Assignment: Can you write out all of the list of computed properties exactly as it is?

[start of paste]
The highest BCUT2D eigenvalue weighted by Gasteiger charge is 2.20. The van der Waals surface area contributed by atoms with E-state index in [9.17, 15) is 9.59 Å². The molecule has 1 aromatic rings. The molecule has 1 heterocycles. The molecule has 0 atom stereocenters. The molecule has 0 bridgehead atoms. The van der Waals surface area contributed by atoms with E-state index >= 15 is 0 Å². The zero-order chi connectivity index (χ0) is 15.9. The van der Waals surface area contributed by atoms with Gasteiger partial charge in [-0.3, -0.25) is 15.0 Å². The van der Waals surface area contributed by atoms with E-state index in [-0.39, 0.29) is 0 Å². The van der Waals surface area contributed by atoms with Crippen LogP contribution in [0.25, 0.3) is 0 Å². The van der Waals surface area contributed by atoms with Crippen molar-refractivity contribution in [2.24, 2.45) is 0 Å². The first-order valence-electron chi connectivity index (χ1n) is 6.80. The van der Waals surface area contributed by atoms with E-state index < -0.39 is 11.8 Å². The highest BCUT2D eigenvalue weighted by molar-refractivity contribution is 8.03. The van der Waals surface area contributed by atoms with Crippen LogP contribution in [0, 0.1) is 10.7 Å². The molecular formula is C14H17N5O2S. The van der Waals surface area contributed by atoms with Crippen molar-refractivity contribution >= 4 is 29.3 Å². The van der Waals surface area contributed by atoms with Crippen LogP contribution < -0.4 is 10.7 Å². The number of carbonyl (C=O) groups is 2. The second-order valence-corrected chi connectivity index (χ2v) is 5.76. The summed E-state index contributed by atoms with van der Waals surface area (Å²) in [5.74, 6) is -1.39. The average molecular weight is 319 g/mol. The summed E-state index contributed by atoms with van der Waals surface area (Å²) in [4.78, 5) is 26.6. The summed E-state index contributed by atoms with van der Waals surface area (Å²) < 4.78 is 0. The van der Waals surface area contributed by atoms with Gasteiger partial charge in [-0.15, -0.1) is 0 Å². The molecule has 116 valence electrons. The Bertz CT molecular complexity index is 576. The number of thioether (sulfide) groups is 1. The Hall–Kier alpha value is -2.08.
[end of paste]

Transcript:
The highest BCUT2D eigenvalue weighted by Gasteiger charge is 2.20. The van der Waals surface area contributed by atoms with E-state index in [9.17, 15) is 9.59 Å². The molecule has 1 aromatic rings. The molecule has 1 heterocycles. The molecule has 0 atom stereocenters. The molecule has 0 bridgehead atoms. The van der Waals surface area contributed by atoms with E-state index >= 15 is 0 Å². The zero-order chi connectivity index (χ0) is 15.9. The van der Waals surface area contributed by atoms with Gasteiger partial charge in [-0.3, -0.25) is 15.0 Å². The van der Waals surface area contributed by atoms with E-state index in [-0.39, 0.29) is 0 Å². The van der Waals surface area contributed by atoms with Crippen LogP contribution in [0.25, 0.3) is 0 Å². The van der Waals surface area contributed by atoms with Crippen molar-refractivity contribution in [2.24, 2.45) is 0 Å². The first-order valence-electron chi connectivity index (χ1n) is 6.80. The van der Waals surface area contributed by atoms with E-state index < -0.39 is 11.8 Å². The highest BCUT2D eigenvalue weighted by molar-refractivity contribution is 8.03. The van der Waals surface area contributed by atoms with Crippen LogP contribution in [0, 0.1) is 10.7 Å². The molecular formula is C14H17N5O2S. The van der Waals surface area contributed by atoms with Crippen molar-refractivity contribution >= 4 is 29.3 Å². The van der Waals surface area contributed by atoms with Crippen LogP contribution < -0.4 is 10.7 Å². The number of carbonyl (C=O) groups is 2. The second-order valence-corrected chi connectivity index (χ2v) is 5.76. The summed E-state index contributed by atoms with van der Waals surface area (Å²) in [5.74, 6) is -1.39. The average molecular weight is 319 g/mol. The summed E-state index contributed by atoms with van der Waals surface area (Å²) in [4.78, 5) is 26.6. The summed E-state index contributed by atoms with van der Waals surface area (Å²) < 4.78 is 0. The van der Waals surface area contributed by atoms with Gasteiger partial charge in [-0.15, -0.1) is 0 Å². The molecule has 116 valence electrons. The Bertz CT molecular complexity index is 576. The number of thioether (sulfide) groups is 1. The Hall–Kier alpha value is -2.08.